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Something to make Brendan Barber's eyes light up

Barber being the head of the TUC. I had to look that up - oh how things have changed.

Anyway, our friends across the Channel are aiming for a rather large strike tomorrow:

"Civil servants and teachers are to strike on Thursday and march in the principal towns of France, while railwaymen, without stopping work, will protest in favour of the public services in Paris".

Their main demand is for an inflation-busting pay increase, but teachers are also exercised by job losses, conditions of work and would appear to be a lack of consideration for them ('et le manque de considération').

Will there ever be a French Thatcher with the nerve to face down the unions, I wonder?


Meanwhile, sticking with matters Gallic, Chirac has confirmed he will not run for the presidency again, but he has issued a blood-chilling threat: "If I no longer have responsibilities of this [Presidential] nature..I will try to serve France in another manner".

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Blogger Newmania said... 11:30 am

..and yet I noticed the other day that France was rated the best place to live in the world.

How can this be ? why are they not suffering for their silly high tax large state ways.  



Blogger Croydonian said... 12:16 pm

Depends where one is. Rural France and the smaller towns are quite pleasant, as are certain parts of the cities. However, if you have ever seen La Haine, you will know that the bainlieus of Paris etc are at least as grim as the grim parts of our cities.  



Blogger Peter Hitchens said... 12:54 pm

Dont be silly nemania, france has the best qaulity of life as the fuckers are never at work, either striking , snoozing or chucking stones at the police.
cheap booze cheap houses and their women talk in that way that causes a twitch in your pants.  



Blogger Newmania said... 1:10 pm

Yes C when you drive into Paris it is a quite asrtonishing experience. A lot worse than our cities I would say  



Blogger UK Daily Pundit said... 2:01 pm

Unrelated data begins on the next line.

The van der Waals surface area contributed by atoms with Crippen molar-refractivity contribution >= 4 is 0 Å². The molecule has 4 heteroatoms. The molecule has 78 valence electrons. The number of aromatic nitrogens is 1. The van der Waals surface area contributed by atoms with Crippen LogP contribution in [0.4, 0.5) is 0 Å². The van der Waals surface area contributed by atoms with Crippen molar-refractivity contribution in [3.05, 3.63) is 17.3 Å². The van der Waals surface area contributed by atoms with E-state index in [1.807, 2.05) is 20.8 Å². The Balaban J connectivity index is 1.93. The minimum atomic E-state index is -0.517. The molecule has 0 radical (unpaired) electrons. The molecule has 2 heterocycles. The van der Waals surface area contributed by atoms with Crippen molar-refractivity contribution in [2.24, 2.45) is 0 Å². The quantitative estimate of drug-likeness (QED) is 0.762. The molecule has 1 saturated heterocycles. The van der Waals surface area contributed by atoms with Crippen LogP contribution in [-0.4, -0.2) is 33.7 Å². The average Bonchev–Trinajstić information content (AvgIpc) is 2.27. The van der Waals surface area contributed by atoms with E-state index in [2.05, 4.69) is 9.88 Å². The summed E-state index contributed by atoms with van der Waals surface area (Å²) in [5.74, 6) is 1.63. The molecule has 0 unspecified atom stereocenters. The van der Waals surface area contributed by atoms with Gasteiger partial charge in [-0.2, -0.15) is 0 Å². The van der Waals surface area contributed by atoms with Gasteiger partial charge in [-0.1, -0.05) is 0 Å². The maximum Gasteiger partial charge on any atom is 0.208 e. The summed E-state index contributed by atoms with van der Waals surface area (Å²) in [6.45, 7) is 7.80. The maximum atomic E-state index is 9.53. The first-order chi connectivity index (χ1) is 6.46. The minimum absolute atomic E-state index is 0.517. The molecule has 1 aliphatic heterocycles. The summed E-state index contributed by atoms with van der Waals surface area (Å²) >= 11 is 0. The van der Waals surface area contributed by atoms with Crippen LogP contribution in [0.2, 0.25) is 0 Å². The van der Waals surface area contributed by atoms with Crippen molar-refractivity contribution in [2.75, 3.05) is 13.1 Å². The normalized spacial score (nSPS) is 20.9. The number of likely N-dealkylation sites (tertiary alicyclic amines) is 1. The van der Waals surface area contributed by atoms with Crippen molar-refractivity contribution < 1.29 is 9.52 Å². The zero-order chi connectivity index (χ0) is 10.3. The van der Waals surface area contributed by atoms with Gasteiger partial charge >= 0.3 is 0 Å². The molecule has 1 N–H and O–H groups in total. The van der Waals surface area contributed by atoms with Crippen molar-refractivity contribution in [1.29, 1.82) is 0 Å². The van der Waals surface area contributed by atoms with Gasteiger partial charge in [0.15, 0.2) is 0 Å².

"...I will try to serve France in another manner".

Information centre 'no Sangatte'

'Comparisons between Sangatte and a new information centre in Calais made by a Kent MP have been rejected in France. A centre offering food, showers and information for rough sleepers in Calais could be open within months.'  



Anonymous verity said... 2:11 pm

I don't agree with you, Croydonian, that rural France and the smaller towns are quite pleasant if you factor in costs. The cost of going to the supermarket is mind-boggling. You can't buy three or four items for under 50 euros. The electricity company has very high rates.

And the rural young are beginning to be out of control. My village, which was ranked one of the best in the Languedoc, was plagued with young teenagers from surrounding villages - who can legally drive motor scooters from the age of 12 - who gathered in the churchyard, played very loud music,shrieked, shouted and behaved like yahoos until around 2 or 3 a.m.

Yes, we called the Gendarmes, but these kids all have mobile phones now, so a kid on a scooter on the way to the village would spot the Gendarmes' car and phone ahead to his/her mates and they would have gone by the time the Gendarmes got there. When the Gendarmes left, they would be back.

Of course, the village was shocked, but with these mobile kids, there was nothing we could do about it. And, of course, we all said, with expressive Gallic shrugs, "Where are the parents?"

So I am afraid that even in the beautiful, ancient villages,life is becoming degraded.

And nothing's ever open. In the nearest market town, they opened for a couple of hours in the morning, then all the shutters went up and the place was dead until around 2:30. If you blinked, you'd miss the afternoon opening because the shutters were up and the place was dead again at 5 on the dot.

(Oh, and they use that military 24 hour clock. I mean, pulleeze! A bunch of civilians talking about 16:00 hours! How pretentious!)  



Blogger Prodicus said... 7:11 pm

Verity said:

The cost of going to the supermarket is mind-boggling. [...] And nothing's ever open. In the nearest market town, they opened for a couple of hours in the morning, then all the shutters went up and the place was dead until around 2:30. If you blinked, you'd miss the afternoon opening because the shutters were up and the place was dead again at 5 on the dot. [...]

Hence the need for agrosubsidies: everyone in the country seems to grown their own food, or some of it at least. Little need for shops.

It has its (mediaeval) attractions although I prefer this century. It'll be a while before France gets out of its time warp, produces a Madame Satchaire and gets with modern reality. Until then, we are France's 'partner' in the EU. So... can we leave now?  



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